The president of the United States, Joe Biden, has admitted this Wednesday that the troops of his country could remain in Afghanistan beyond the deadline that he had established for the withdrawal, on August 31, with the aim of completing the evacuation of all American citizens. It has not detailed, however, what will happen to the thousands of Afghans and their families who assisted the US troops and who are finding it difficult to reach the Kabul airport, around which the Taliban have established checkpoints.
In an interview with ABC News, Biden made it clear that his goal is to complete the evacuations of Americans and Afghans before August 31, but if that is not possible, it will be determined “at that time” who remains to be evacuated and what should make the troops.
“If there are Americans still there, we are going to stay until we can get them all out,” he promised. Until now, the Administration had insisted that all US troops would have left the country before the end of August, but today Biden admitted that the timelines may change due to difficulties in evacuating the Americans and their Afghan allies.
There are still between 10,000 and 15,000 Americans in Afghanistan, in addition to between 50,000 and 65,000 Afghans and their families whom Washington wants to remove from the country, Biden said. The Pentagon has also not made an explicit commitment to evacuate the interpreters, drivers and other Afghans who have assisted troops for more than 20 years.
In a press conference, the Chief of the Defense Staff, General Mark Milley, and the Secretary of Defense, Lloyd Austin, made it clear that their goal is to evacuate all Americans and as many Afghan collaborators “as possible.” without giving more details.
Five thousand evacuees
According to Milley, some 5,000 people have so far been evacuated from Afghanistan by the United States, although the US authorities want to accelerate that pace. Milley noted that there are currently an average of 20 US C-17 flights departing every 24 hours from Afghanistan with evacuees.
The US removed some 2,000 people from Afghanistan between Tuesday and Wednesday, mostly Afghan nationals, a number significantly lower than the Pentagon estimates, which intended to evacuate between 5,000 and 9,000 people daily through from Kabul airport.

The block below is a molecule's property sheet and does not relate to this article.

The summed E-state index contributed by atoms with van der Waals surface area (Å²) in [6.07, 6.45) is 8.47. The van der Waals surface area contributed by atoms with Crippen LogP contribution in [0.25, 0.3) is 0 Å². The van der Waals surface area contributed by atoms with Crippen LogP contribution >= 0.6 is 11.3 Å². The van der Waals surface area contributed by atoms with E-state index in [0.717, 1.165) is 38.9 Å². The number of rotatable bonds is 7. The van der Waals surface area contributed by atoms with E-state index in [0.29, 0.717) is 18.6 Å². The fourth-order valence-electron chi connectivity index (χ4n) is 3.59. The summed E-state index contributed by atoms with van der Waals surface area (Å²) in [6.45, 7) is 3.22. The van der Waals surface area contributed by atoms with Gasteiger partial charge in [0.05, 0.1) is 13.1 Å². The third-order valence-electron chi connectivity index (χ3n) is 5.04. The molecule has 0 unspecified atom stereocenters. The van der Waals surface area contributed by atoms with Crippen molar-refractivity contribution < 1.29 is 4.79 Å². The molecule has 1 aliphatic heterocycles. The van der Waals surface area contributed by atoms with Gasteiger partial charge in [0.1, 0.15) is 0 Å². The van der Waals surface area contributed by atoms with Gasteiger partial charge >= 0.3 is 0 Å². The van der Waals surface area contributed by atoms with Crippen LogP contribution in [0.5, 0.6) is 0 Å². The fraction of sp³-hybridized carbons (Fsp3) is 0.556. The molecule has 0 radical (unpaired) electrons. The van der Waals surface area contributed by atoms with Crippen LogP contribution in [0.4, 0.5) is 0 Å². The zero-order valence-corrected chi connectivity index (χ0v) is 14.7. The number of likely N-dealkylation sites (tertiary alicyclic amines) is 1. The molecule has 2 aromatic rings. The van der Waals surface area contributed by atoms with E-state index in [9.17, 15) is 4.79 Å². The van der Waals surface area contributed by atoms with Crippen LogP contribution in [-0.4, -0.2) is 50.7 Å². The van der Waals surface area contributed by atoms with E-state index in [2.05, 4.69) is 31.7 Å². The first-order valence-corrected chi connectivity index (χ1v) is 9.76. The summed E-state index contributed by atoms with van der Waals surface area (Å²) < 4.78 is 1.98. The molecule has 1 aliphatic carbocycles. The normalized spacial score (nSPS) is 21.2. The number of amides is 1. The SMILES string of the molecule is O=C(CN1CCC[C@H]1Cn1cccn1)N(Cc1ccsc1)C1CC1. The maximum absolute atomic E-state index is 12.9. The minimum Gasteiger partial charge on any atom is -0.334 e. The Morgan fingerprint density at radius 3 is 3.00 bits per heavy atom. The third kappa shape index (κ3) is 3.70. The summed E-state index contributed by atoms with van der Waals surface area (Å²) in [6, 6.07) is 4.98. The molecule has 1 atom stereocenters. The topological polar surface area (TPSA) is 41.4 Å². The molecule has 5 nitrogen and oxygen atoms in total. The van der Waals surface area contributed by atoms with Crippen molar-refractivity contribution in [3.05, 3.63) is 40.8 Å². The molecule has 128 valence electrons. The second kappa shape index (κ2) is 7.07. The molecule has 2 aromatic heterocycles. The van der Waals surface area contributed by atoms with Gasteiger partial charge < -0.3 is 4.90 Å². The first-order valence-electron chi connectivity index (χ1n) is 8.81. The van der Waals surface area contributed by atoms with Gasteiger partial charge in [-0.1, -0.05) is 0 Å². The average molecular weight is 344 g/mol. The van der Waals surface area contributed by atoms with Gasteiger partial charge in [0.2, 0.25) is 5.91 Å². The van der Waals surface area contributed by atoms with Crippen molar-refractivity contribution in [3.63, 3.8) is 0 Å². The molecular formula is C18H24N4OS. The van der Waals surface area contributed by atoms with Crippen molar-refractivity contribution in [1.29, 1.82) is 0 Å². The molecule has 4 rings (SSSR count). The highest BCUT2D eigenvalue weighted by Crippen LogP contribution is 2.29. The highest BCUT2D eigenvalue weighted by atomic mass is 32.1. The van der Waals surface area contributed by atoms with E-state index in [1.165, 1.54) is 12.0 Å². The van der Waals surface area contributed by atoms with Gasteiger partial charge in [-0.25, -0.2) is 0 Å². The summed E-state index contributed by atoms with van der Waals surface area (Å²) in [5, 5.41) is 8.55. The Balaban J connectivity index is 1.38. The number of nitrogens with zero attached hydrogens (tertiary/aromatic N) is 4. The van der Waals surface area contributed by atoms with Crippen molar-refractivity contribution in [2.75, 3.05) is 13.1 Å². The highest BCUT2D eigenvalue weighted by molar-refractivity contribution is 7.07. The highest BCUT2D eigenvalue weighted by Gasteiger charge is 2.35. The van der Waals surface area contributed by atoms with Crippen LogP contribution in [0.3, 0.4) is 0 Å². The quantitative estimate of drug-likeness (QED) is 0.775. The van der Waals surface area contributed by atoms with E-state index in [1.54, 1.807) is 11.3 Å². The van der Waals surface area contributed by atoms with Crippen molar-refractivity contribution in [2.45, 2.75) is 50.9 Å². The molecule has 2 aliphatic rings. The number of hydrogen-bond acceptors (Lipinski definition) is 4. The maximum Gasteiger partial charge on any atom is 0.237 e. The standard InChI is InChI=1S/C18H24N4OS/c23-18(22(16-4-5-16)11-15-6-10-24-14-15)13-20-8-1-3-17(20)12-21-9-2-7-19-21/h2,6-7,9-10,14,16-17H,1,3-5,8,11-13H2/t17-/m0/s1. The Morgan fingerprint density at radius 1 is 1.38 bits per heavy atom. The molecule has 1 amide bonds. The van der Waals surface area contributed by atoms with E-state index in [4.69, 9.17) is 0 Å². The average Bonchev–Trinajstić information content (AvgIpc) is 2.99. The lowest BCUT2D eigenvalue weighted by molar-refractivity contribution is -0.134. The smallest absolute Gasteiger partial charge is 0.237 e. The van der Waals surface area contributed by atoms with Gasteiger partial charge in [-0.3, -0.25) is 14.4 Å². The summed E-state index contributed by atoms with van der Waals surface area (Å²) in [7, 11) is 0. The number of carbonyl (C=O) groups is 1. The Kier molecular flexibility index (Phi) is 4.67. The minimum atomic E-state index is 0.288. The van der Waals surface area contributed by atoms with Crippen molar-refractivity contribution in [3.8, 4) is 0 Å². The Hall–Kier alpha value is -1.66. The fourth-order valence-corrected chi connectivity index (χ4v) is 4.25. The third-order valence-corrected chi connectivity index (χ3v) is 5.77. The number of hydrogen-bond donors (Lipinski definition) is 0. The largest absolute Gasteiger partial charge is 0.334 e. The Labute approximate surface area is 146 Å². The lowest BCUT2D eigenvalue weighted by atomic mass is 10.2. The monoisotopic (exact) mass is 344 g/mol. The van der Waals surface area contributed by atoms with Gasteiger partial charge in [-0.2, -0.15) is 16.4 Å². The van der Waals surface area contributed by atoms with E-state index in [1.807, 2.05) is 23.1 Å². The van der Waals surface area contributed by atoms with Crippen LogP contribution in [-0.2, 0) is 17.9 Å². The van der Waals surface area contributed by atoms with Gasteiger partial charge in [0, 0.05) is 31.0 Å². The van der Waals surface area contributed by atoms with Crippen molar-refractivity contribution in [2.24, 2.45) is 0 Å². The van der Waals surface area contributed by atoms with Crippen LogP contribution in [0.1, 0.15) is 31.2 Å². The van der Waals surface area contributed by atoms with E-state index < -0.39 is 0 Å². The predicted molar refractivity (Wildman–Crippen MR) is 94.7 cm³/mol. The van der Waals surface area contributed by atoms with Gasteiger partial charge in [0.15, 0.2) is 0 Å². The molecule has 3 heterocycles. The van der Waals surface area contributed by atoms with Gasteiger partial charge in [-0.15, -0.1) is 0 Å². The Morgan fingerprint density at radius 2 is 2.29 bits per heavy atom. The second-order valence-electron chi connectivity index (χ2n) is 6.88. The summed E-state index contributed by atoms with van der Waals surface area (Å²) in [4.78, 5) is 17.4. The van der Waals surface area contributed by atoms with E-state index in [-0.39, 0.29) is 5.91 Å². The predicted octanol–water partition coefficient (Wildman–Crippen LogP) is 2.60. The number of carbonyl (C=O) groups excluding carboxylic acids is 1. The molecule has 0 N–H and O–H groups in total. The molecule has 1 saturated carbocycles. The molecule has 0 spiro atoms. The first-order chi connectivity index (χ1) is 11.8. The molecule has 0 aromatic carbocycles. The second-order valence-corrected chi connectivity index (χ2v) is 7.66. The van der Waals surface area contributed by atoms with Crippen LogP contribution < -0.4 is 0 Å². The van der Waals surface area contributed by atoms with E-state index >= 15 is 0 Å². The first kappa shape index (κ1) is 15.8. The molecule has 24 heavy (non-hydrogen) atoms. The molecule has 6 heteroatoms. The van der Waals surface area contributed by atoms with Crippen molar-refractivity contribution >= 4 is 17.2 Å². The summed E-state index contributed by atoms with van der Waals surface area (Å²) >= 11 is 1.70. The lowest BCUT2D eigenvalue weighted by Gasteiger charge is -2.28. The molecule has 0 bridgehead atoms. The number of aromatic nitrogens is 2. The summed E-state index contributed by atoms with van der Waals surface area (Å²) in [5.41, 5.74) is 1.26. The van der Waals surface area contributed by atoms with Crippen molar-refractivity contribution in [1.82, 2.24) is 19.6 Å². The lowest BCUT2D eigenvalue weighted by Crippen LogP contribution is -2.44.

Biden, in fact, explained that if between 5,000 and 7,000 people can be removed from the country each day there will be no need to extend the US military presence in Afghanistan.
Obstacles to remove Afghans
However, the president admitted during the interview with ABC News that his government is having a hard time getting the Afghans who helped the troops out of the country, despite the fact that the Taliban had promised to allow the safe passage of civilians to the airport.
The Taliban “are cooperating, allowing American citizens to leave (the country), American personnel and embassy personnel. But we are having more difficulties in the case of those (Afghans) who helped us when we were there” at war, he said. Biden.
This Wednesday, the US State Department denounced that the Taliban are “blocking the roads to prevent Afghans who want to leave from reaching the airport” in Kabul, amid evacuation efforts organized by US troops.
This is a violation of the agreement that the United States had reached with the insurgent group, by which it promised to allow the safe passage to the airport of civilians who wanted to leave.
Biden clings to his decision
Despite the difficulties, the president and Pentagon leaders again defended their decision to withdraw the troops on Wednesday, insisting that there was nothing that could predict the collapse of the Afghan Army and Government in just eleven days, as it finally did.
Biden also did not assume any responsibility for the way in which the withdrawal has been carried out, despite the fact that he has had to send 7,000 soldiers to the Central Asian country to protect the evacuation process, almost three times the 2,500 who were in the country in May, before the military withdrawal began. There are currently 4,500 US soldiers at Kabul airport alone.
“The idea that there could have been some way out without causing chaos, I don’t know how that could have happened,” Biden said in his ABC News interview, the content of which will be broadcast in its entirety tomorrow Thursday. The Taliban took control of Kabul on Sunday, August 15, after its fighters entered the capital without meeting resistance, with almost all the provinces under their control, and after the flight of the hitherto Afghan president, Ashraf Ghani.
It was a day earlier, on August 14, when Washington accelerated evacuation efforts.